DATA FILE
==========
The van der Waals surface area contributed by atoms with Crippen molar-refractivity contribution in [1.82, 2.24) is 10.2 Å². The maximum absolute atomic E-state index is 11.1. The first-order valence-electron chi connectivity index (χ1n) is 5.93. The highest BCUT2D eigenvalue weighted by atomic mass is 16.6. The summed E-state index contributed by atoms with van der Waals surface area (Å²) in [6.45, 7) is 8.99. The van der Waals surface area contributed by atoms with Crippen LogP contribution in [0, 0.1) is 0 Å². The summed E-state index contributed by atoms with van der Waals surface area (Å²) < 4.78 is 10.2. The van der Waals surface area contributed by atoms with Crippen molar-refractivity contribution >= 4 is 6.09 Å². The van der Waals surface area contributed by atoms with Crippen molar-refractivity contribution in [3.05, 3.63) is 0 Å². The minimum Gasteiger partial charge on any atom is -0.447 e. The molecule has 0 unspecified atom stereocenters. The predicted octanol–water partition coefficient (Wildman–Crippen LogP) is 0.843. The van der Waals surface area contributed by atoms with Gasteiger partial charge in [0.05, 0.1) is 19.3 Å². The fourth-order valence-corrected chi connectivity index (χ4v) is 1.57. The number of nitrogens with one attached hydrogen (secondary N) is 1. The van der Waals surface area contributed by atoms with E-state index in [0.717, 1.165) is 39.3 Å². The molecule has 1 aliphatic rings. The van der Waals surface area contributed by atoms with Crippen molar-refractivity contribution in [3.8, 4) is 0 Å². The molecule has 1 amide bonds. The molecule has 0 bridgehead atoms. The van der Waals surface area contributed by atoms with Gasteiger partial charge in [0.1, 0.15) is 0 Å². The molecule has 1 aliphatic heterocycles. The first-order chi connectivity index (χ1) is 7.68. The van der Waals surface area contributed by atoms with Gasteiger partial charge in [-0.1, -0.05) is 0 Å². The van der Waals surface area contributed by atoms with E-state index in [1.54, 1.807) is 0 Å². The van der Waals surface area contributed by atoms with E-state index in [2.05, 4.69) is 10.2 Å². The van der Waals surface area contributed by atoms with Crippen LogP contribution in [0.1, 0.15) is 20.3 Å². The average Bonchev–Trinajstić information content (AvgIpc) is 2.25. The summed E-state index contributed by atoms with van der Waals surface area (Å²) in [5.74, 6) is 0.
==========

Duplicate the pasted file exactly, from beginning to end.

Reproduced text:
The van der Waals surface area contributed by atoms with Crippen molar-refractivity contribution in [1.82, 2.24) is 10.2 Å². The maximum absolute atomic E-state index is 11.1. The first-order valence-electron chi connectivity index (χ1n) is 5.93. The highest BCUT2D eigenvalue weighted by atomic mass is 16.6. The summed E-state index contributed by atoms with van der Waals surface area (Å²) in [6.45, 7) is 8.99. The van der Waals surface area contributed by atoms with Crippen LogP contribution in [0, 0.1) is 0 Å². The summed E-state index contributed by atoms with van der Waals surface area (Å²) < 4.78 is 10.2. The van der Waals surface area contributed by atoms with Crippen molar-refractivity contribution >= 4 is 6.09 Å². The van der Waals surface area contributed by atoms with Crippen molar-refractivity contribution in [3.05, 3.63) is 0 Å². The minimum Gasteiger partial charge on any atom is -0.447 e. The molecule has 0 unspecified atom stereocenters. The predicted octanol–water partition coefficient (Wildman–Crippen LogP) is 0.843. The van der Waals surface area contributed by atoms with Gasteiger partial charge in [0.05, 0.1) is 19.3 Å². The fourth-order valence-corrected chi connectivity index (χ4v) is 1.57. The number of nitrogens with one attached hydrogen (secondary N) is 1. The van der Waals surface area contributed by atoms with E-state index in [0.717, 1.165) is 39.3 Å². The molecule has 1 aliphatic rings. The van der Waals surface area contributed by atoms with Crippen molar-refractivity contribution in [3.8, 4) is 0 Å². The molecule has 1 amide bonds. The molecule has 0 bridgehead atoms. The van der Waals surface area contributed by atoms with Gasteiger partial charge in [0.1, 0.15) is 0 Å². The molecule has 1 aliphatic heterocycles. The first-order chi connectivity index (χ1) is 7.68. The van der Waals surface area contributed by atoms with Gasteiger partial charge in [-0.1, -0.05) is 0 Å². The van der Waals surface area contributed by atoms with E-state index in [1.54, 1.807) is 0 Å². The van der Waals surface area contributed by atoms with E-state index in [2.05, 4.69) is 10.2 Å². The van der Waals surface area contributed by atoms with Crippen LogP contribution in [0.1, 0.15) is 20.3 Å². The average Bonchev–Trinajstić information content (AvgIpc) is 2.25. The summed E-state index contributed by atoms with van der Waals surface area (Å²) in [5.74, 6) is 0.